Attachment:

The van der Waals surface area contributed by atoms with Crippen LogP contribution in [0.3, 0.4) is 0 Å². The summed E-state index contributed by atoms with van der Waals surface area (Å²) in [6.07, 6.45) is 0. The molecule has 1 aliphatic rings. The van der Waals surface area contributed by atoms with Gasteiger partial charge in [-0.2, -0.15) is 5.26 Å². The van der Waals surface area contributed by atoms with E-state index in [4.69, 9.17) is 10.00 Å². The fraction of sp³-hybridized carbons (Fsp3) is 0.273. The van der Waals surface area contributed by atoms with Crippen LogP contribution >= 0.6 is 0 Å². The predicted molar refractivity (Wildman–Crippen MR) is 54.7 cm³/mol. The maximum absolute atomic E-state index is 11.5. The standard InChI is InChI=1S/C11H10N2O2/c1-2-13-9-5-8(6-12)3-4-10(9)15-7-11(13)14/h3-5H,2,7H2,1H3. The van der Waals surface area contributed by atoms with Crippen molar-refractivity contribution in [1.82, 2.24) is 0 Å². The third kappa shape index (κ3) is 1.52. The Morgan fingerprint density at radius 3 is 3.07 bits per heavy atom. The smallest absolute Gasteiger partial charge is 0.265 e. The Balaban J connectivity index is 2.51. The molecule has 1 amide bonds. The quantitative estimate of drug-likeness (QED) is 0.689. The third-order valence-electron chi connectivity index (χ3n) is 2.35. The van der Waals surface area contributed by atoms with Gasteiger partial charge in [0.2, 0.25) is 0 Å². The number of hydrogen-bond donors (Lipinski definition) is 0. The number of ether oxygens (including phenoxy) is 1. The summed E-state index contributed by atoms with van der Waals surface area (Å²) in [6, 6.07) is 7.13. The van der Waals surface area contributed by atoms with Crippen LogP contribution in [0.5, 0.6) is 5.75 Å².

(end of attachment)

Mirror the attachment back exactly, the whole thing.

The van der Waals surface area contributed by atoms with Crippen LogP contribution in [0.3, 0.4) is 0 Å². The summed E-state index contributed by atoms with van der Waals surface area (Å²) in [6.07, 6.45) is 0. The molecule has 1 aliphatic rings. The van der Waals surface area contributed by atoms with Gasteiger partial charge in [-0.2, -0.15) is 5.26 Å². The van der Waals surface area contributed by atoms with E-state index in [4.69, 9.17) is 10.00 Å². The fraction of sp³-hybridized carbons (Fsp3) is 0.273. The van der Waals surface area contributed by atoms with Crippen LogP contribution >= 0.6 is 0 Å². The predicted molar refractivity (Wildman–Crippen MR) is 54.7 cm³/mol. The maximum absolute atomic E-state index is 11.5. The standard InChI is InChI=1S/C11H10N2O2/c1-2-13-9-5-8(6-12)3-4-10(9)15-7-11(13)14/h3-5H,2,7H2,1H3. The van der Waals surface area contributed by atoms with Crippen molar-refractivity contribution in [1.82, 2.24) is 0 Å². The third kappa shape index (κ3) is 1.52. The Morgan fingerprint density at radius 3 is 3.07 bits per heavy atom. The smallest absolute Gasteiger partial charge is 0.265 e. The Balaban J connectivity index is 2.51. The molecule has 1 amide bonds. The quantitative estimate of drug-likeness (QED) is 0.689. The third-order valence-electron chi connectivity index (χ3n) is 2.35. The van der Waals surface area contributed by atoms with Gasteiger partial charge in [0.2, 0.25) is 0 Å². The number of hydrogen-bond donors (Lipinski definition) is 0. The number of ether oxygens (including phenoxy) is 1. The summed E-state index contributed by atoms with van der Waals surface area (Å²) in [6, 6.07) is 7.13. The van der Waals surface area contributed by atoms with Crippen LogP contribution in [0.5, 0.6) is 5.75 Å².